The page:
Breastfeeding is the Right of Every Child in Nigeria
The WHO and UNICEF recommends early initiation of breastfeeding within 1 hour of birth, exclusive breastfeeding for the first 6 months of life; and introduction of nutritionally-adequate and safe complementary (solid) foods at 6 months together with continued breastfeeding up to 2 years of age or beyond (WHO, 2016). This allows infants and young children to meet evolving nutritional requirements necessary for optimal growth, development and good health.
In 1994, both Ghana and Nigeria had both exclusive breastfeeding rates of 7.4, but by 2013 Ghana increased to 63 per cent.
In Nigeria, it is disheartening to know that according to the 2014 National Nutrition and Health Survey, only 25 per cent of mothers exclusively breastfed from 0-6 months of age.
The lack of progress in exclusive breastfeeding in Nigeria denies millions of newborns in Nigeria the benefits of breast milk. Research has shown that an exclusively breastfed child is 14 times less likely to die in the first six months than a non-breastfed child and that breastfeeding drastically reduces deaths from acute respiratory infection and diarrhea; two major child killer diseases.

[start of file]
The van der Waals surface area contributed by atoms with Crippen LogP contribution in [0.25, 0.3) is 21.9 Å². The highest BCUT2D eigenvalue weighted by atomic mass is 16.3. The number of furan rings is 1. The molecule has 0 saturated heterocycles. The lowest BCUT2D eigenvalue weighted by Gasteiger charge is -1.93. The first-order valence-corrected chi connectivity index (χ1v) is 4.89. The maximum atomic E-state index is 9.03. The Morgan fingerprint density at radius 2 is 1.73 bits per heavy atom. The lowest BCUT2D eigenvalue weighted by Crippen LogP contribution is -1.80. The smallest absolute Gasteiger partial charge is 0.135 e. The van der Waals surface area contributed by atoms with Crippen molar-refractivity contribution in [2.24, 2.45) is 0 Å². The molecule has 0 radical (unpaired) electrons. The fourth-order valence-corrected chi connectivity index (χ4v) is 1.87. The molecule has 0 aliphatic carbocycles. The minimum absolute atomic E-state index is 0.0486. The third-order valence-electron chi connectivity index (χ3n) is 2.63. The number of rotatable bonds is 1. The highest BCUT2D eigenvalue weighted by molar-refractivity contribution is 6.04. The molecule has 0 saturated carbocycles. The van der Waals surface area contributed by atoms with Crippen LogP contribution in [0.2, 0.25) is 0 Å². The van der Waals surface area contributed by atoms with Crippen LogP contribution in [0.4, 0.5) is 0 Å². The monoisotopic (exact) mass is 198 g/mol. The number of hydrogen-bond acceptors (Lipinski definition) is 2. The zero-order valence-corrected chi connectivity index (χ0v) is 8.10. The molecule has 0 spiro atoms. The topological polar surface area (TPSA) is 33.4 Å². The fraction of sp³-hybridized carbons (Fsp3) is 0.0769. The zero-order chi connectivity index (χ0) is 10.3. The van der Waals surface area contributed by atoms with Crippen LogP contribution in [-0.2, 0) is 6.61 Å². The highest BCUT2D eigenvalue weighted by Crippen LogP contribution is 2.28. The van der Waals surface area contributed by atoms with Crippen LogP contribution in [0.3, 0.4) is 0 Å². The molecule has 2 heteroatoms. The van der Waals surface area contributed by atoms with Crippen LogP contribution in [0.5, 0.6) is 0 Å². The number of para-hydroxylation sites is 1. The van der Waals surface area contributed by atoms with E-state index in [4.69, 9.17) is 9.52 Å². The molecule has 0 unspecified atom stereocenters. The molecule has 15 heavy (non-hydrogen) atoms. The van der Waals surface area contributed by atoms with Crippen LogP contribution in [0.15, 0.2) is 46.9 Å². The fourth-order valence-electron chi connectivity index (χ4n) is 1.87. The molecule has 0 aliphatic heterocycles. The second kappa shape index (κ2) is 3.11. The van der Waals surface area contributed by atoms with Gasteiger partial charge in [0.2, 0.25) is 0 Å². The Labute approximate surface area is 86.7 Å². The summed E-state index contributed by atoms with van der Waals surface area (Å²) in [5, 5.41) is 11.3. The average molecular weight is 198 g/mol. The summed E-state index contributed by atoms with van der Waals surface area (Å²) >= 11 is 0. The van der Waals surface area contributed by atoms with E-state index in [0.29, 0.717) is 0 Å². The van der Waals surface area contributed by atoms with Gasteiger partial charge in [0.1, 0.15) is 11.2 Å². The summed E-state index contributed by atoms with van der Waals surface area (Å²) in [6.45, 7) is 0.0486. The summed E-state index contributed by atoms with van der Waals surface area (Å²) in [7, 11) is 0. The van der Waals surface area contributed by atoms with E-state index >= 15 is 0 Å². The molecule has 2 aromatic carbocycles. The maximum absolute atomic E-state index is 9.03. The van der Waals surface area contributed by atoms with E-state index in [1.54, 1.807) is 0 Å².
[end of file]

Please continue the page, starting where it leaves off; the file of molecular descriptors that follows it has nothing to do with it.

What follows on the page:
Presently, there is a large number of women in the workforce due to the poor economic status of the country and their willingness to to practice exclusive breastfeeding for 6 months is hindered as a result of a minimal maternity leave of absence (3 months).
"Breastfeeding is not only the cornerstone of a child's healthy development; it is also the foundation of a country's development." - UNICEF & WHO
Therefore, we advocate for an increase in the maternity leave of women in both formal and informal sectors to 6 months and urge the Government of Nigeria to include a budget line for nutrition in the health sector budget.
It really does take the whole village to make a super baby!!!
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